Atrial fibrillation is a complex condition and frequently associated with admissions for stroke, heart failure, and AF as well as cardiovascular death.17,18 Also in the present study the composite primary endpoint was driven by these clinical events. Rhythm control is not helpful in this respect,19,20 although dronedarone may be an exception.18 In stead, comprehensive management of underlying cardiovascular disease should come first.21,22 Nevertheless, rhythm control is often applied when not indicated.23 Even attaining the optimal heart rate in permanent AF may be difficult, and—expectedly—recent new data will not find their way easily into clinical practice.24,25 Also, many patients in whom AF is associated with heart failure do not receive recommended drug treatment.6 We reasoned that—like in other chronic conditions26—the use of an electronic patient record with incorporated dedicated decision support software based on the guidelines may downsize complexity and improve adherence to recommendations. In addition, a multi-disciplinary approach in which cardiologists and nurses work closely together and have to justify reciprocally deviations from the protocol may largely preclude treatment decisions which do not comply with the guidelines. Moreover, using an electronic patient record in the outpatient setting challenges information transfer between multiple care providers and medication safety.27,28 The outcomes of the present study justify the notion that like in the aviation industry, modern medicine benefits from protocolized procedures and presence of a co-pilot, thereby preventing medical accidents. From the present study, we cannot tell whether straightforward application of checklists by stand-alone cardiologists would have yielded the same results as nurse-led co-piloted care, but for now it seems appropriate to strongly advocate the use of checklists whatever the care programme type.

The American Heart Association developed an eight domain classification system for disease management programmes for chronic diseases.29 AF is such a chronic condition. We studied the effects of disease management in consecutive stable outpatients with electrocardiographically documented AF. Key to the success of our approach, we believe, was the comprehensive intervention focusing on patient education, reassurance, prophylactic measures guided by electronic decision support based on the guidelines, time spent with the patients, and the teamwork between the nurse specialist and the cardiologist. These elements are essential in the chronic care model on which we based our intervention.11,13 The relative contribution of the different elements to lowering the composite primary endpoint is difficult to establish, but most tangible is the improved adherence to guidelines recommendations (Figure 2). Presumably, the intervention content may improve from involving general practitioners’ practices and intensifying education and peer support for patients. Novel communication systems may further ameliorate morbidity in AF but results may be disappointing—if used too much in isolation—as was recently the case with telemonitoring for heart failure.30 From the above it is clear that disease management programmes trigger costs, which relates among others to increased time spent with the patients. The latter was also the case in the present study. However, in the end these systems also save costs by preventing complications and hospitalizations. Obviously, it is this balance which will drive decisions to implement disease management systems like that presented here for AF.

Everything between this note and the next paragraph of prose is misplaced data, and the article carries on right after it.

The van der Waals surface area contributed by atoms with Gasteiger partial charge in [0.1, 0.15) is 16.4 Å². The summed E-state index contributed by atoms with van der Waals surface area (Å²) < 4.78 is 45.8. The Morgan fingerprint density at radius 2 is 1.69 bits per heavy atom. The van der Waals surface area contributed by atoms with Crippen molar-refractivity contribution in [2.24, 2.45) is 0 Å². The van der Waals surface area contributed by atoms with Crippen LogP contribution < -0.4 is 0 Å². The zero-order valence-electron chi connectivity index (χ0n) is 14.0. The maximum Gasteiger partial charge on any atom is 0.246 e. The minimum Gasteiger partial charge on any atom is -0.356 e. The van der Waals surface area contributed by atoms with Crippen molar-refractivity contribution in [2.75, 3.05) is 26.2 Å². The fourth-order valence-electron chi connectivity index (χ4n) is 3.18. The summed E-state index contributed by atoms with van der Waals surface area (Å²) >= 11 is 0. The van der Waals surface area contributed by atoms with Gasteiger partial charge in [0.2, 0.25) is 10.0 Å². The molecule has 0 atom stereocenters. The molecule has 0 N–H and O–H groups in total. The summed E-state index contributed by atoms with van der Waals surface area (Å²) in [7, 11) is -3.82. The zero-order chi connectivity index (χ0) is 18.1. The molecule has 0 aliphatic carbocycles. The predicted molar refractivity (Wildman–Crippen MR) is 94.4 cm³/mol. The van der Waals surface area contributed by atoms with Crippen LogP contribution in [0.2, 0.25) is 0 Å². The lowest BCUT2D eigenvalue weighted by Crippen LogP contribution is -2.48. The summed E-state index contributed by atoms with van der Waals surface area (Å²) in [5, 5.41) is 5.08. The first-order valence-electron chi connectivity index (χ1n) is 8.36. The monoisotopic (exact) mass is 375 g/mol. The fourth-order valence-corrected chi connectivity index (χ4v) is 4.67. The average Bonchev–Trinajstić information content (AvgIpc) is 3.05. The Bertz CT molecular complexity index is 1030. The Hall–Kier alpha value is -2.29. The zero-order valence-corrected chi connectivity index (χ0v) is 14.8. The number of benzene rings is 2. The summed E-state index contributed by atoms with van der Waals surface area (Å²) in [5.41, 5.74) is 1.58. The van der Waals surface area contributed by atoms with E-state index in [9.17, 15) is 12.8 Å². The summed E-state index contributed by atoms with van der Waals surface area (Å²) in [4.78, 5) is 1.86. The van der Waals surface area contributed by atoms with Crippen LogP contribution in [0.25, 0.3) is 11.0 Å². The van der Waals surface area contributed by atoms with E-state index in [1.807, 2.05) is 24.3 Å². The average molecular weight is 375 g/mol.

Study limitations

The mechanisms through which the beneficial effect of nurse-led AF care was obtained are not immediately clear. Traditionally, stroke prevention using antithrombotic drugs has received much attention, including the major bleedings associated with it. Implementation of appropriate antithrombotic treatment was indeed more comprehensive in the nurse-led care group, but that did not lead to significantly fewer strokes and expectedly also not to fewer major bleeds. On the other hand, the enhanced implementation of appropriate antithrombotic treatment may have contributed to fewer vascular deaths. Nevertheless, our findings must be interpreted with caution, also because they derive from cardiology practice and may not hold for the general AF population.


Nurse-led care for stable AF is superior to usual care in terms of major clinical events. These findings should trigger disease management for AF similar to other chronic cardiovascular conditions like heart failure and diabetes.


The trial was supported by the University Hospital Maastricht as well as by unrestricted educational grants from Boehringer Ingelheim and Medtronic Bakken Research Centre. The sponsors were not in any way involved in the study.

Conflict of interest: none declared.


Members of the study group are as follows: Writing Committee: H.J.G.M.C. (Chair), J.M.L.H., R.G.T., M.H.P., H.J.M.V.; Steering Committee: H.J.G.M.C. (Chair), R.G.T., R.d.W., H.J.M.V., M.H.P.; Adjudication Committee: C. Franke, neurologist (Chair), H. ten Cate, internist, haematologist, V. van Ommen, cardiologist, R. Rennenberg, internist, vascular medicine.


View Abstract